LANSING, Mich. (WLNS) – Lawmakers in Lansing have introduced two bills that would reinstate Michigan’s prevailing wage law.
Prevailing wage laws require that contractors who bid on taxpayer-funded projects pay their workers a wage that is at least as high as the common wage for that kind of work in the area. Michigan had such a law from 1965 until it was repealed in June of 2018.
Supporters of prevailing wage laws say they make sure workers are paid fairly. Opponents say they increase the cost of taxpayer-funded construction.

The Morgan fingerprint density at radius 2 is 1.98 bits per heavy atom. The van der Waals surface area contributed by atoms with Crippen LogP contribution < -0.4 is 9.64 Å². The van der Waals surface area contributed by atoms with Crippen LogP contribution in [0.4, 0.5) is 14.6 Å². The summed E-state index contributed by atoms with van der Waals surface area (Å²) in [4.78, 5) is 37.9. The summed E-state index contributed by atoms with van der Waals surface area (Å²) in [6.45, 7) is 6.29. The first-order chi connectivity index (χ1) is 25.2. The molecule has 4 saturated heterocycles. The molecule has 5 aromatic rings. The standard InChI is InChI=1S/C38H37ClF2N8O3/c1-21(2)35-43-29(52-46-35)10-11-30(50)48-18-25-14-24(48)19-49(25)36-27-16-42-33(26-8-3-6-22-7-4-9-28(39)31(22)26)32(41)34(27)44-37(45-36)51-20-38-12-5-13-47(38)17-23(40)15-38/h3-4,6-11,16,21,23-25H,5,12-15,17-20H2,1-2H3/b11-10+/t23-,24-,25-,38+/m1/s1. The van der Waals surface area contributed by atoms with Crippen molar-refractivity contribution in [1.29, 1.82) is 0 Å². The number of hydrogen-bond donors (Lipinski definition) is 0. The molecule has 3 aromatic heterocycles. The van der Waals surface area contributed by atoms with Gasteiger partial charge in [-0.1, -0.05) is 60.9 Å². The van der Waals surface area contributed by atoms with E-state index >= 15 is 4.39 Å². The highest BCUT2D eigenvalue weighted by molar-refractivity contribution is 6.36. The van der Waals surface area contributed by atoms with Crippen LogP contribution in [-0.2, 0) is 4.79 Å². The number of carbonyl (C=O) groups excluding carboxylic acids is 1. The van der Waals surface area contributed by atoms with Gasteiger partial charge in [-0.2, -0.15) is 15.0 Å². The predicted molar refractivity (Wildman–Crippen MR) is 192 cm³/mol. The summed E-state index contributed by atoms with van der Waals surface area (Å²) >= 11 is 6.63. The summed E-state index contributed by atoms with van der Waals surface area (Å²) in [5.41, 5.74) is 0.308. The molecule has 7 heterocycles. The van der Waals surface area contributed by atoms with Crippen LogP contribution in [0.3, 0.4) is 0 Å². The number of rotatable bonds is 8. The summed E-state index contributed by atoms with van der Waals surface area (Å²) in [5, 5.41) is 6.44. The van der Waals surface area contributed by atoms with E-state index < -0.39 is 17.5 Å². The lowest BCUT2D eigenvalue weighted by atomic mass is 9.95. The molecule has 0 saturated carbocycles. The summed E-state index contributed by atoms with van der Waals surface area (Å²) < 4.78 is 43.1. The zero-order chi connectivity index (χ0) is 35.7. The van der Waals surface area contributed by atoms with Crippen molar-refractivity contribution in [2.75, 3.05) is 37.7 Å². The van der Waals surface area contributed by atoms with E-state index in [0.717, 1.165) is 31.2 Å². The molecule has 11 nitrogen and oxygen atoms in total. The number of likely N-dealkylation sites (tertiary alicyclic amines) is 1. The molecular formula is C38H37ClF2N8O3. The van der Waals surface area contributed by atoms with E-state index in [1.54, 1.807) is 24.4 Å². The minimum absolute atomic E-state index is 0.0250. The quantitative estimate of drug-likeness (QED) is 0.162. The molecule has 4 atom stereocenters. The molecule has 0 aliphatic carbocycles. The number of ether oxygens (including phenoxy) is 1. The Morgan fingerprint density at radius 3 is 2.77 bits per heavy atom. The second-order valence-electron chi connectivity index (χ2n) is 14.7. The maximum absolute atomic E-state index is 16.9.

A group of lawmakers, including dozens of Democrats and one Republican, has introduced two bills in the Michigan House that would bring prevailing wage back to Michigan.
House Bill 4594 would create a new law restoring prevailing wage requirements for government construction contracts and establishing how that wage would be calculated.
Separately, House Bill 4593 would repeal the “Fair and Open Competition in Government Construction Act of 2011,” which prevented state departments and local governments from adding union membership to the requirements on a construction contract.
Both bills have been referred to the State House Committee on Workforce, Trades, and Talent.